Guest Opinion: How Castilleja taught me to be a man

Transgender Palo Alto teen shares story of acceptance

From its founding in 1907, the Castilleja School has consistently graduated excellent women. The all-girls school has always been a leader in inspiring intellectual discourse, guiding the pursuit of wisdom, and educating the women who go on to be our leaders. However, I am the first person to graduate Castilleja as a young man.

While Castilleja certainly deserves its high regard for helping in the development of young women, I will add to the praise: Castilleja was the best preparation I could have hoped for to become an excellent man.

I entered Castilleja in 2009 as an sixth-grade girl. Over my seven years there, I realized that I was a transgender boy.

Sophomore year, I decided that I could no longer hide. I wanted to change my name, be referred to by he/him pronouns, take testosterone, get chest surgery, and let everyone know that despite being a girl for the prior 15 years, I was growing into a man.

I also realized, however, that Castilleja was not a school intended for boys. I was unsure if I would be allowed to stay. Upon assurance that I would continue to be welcome, I was unsure if I wanted to stay.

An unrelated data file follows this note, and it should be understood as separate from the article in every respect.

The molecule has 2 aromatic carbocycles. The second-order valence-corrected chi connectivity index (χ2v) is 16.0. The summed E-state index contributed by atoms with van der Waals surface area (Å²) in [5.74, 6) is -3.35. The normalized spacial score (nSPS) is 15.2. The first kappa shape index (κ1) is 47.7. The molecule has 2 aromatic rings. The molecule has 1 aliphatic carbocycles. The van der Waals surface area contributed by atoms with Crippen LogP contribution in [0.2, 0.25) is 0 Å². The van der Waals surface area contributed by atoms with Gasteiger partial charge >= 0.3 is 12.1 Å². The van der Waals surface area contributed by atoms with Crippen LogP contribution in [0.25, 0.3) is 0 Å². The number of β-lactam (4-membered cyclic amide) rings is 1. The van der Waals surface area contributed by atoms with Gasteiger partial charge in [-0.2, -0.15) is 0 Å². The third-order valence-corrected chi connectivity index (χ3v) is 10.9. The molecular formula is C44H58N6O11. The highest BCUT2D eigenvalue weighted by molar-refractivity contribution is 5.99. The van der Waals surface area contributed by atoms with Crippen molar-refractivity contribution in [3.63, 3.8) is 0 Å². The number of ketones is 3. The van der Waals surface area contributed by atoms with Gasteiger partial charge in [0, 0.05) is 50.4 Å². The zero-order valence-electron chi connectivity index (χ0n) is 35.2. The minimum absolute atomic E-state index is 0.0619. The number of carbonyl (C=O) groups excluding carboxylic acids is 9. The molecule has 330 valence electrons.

I ultimately made what retrospectively was one of the best decisions of my life: to be openly transgender and to stay at Castilleja. Castilleja was -- and always will be -- my home. I felt welcomed and respected and loved for all of my time there and couldn't imagine giving that up. I knew that finishing my last two years of high school as the one boy at an all-girls' school would present its own set of challenges, but I thought it would be worth it. It absolutely was.

One of the most important lessons that I learned at Castilleja -- and that my male peers across the country by no means encountered as fully as I did -- is that women are extraordinarily talented, brilliant and capable. I hope this does not strike anyone as a revolutionary concept, but even today, it can be easily overlooked.

Women still have less airtime in classroom discussions, are far less likely to hold positions of authority at work, and receive less pay for the same job. It is no surprise that boys across the country grow up believing that they have some right or predisposition to power and respect that girls do not. Even boys in the most gender-equal households with the most feminist principles are socialized to see men as superior.

I, however, was largely spared the ingraining of this falsehood. To me, the idea of women filling positions often dominated by men -- the president, the CEO, the data analyst or engineer or surgeon, the team captain, the role model, the loudest voice in the room -- is not merely an idea but rather the only reality I have ever known.

At Castilleja, every club I joined was led by a woman, every decision on student government was made by a woman, every opinion or reflection or analysis shared in class was by a woman, every challenge to my own understanding was presented by a woman. I know with unwavering certainty that women not only can be but unquestionably are strong, confident, bold, brilliant, analytical, independent, focused, logical, passionate and disciplined.